Amid the devastation following a landslide near the rural town of Darrington, Washington, President Obama has signed a bill into law to save the threatened Green Mountain fire lookout, an emblem of the region’s heritage.
On April 3, U.S. Senator Patty Murray offered moving testimony
regarding the importance of the site to the affected community:
As Sen. Murray put it, "[Green Mountain Lookout is] a place where parents have brought their kids for generations to appreciate the splendor of the great outdoors in the Northwest. And it’s a place that has been a vital source of tourism-related income for the people who’ve been impacted by this deadly landslide that has struck this region."
passed without a word of dissent in the Senate on April 3. The House followed suit on April 7, passing the bill unanimously by voice vote. The President signed it into law on April 15.
The fate of the historic Lookout, built in the 1930s by the Civilian Conservation Corps, had been in flux for two years following a court ruling
ordering the U.S. Forest Service to remove it from the Glacier Peak Wilderness. The judge found that the Forest Service made a procedural error in its efforts to preserve the structure. He ordered the lookout's removal to remedy the error.
The ruling frustrated preservation advocates and most conservation groups. And it caused outrage in Darrington, where local volunteers had logged thousands of hours assisting in the building's preservation. The new law, strongly supported by the National Trust, eliminates the need for a costly deconstruction and removal process, which would have had the ironic effect of further harming wilderness values.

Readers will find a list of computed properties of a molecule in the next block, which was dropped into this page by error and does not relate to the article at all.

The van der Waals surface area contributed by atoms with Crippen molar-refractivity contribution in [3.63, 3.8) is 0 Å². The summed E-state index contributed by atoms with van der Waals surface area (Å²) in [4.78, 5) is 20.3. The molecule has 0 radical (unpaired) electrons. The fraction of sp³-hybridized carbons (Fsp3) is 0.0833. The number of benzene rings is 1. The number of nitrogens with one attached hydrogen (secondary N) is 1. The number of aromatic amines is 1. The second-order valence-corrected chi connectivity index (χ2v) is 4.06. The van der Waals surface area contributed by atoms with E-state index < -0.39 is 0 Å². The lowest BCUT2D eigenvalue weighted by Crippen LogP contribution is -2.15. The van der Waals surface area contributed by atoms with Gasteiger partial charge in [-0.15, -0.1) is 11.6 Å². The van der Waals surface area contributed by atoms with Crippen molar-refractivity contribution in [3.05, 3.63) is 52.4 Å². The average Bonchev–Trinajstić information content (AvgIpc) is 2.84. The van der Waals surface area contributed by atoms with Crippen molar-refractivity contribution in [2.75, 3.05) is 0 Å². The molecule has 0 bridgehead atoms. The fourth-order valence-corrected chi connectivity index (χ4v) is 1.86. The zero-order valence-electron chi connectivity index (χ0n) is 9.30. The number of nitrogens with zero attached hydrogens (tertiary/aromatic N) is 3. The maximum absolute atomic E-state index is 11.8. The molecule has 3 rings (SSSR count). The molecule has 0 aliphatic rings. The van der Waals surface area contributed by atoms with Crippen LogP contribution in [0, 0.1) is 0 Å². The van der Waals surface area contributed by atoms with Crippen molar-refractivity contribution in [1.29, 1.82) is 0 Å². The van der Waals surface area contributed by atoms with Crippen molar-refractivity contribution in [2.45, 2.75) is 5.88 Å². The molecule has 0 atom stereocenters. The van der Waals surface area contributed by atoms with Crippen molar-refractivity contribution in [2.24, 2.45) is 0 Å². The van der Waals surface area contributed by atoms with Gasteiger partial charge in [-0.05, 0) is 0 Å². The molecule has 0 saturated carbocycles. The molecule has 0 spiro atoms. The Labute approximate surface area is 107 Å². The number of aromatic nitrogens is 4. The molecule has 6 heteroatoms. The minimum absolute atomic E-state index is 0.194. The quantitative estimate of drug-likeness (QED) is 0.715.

Specifically, the law clarifies that the legal authority governing the Green Mountain lookout allows for the continued maintenance and operation of the site. It also implies that Congress did not direct the Forest Service to stop caring for historic properties when it passed the 1984 wilderness law to designate the Glacier Peak Wilderness.
The landslide along Route 530, about 50 miles east of Seattle as the crow flies, is the primary route connecting Darrington to Arlington. More than 30 residents lost their lives, and many are still missing at the time of this writing.
Scott Morris, a volunteer with the Darrington Historical Society, has been a major local champion of the bill. While assisting with the landslide recovery effort from the local firehouse, he told me that the bill’s passage is welcome good news for the affected community.
Brian R. Turner is the senior field officer and attorney in the San Francisco Field Office.#Advocacy #PublicLands #Wilderness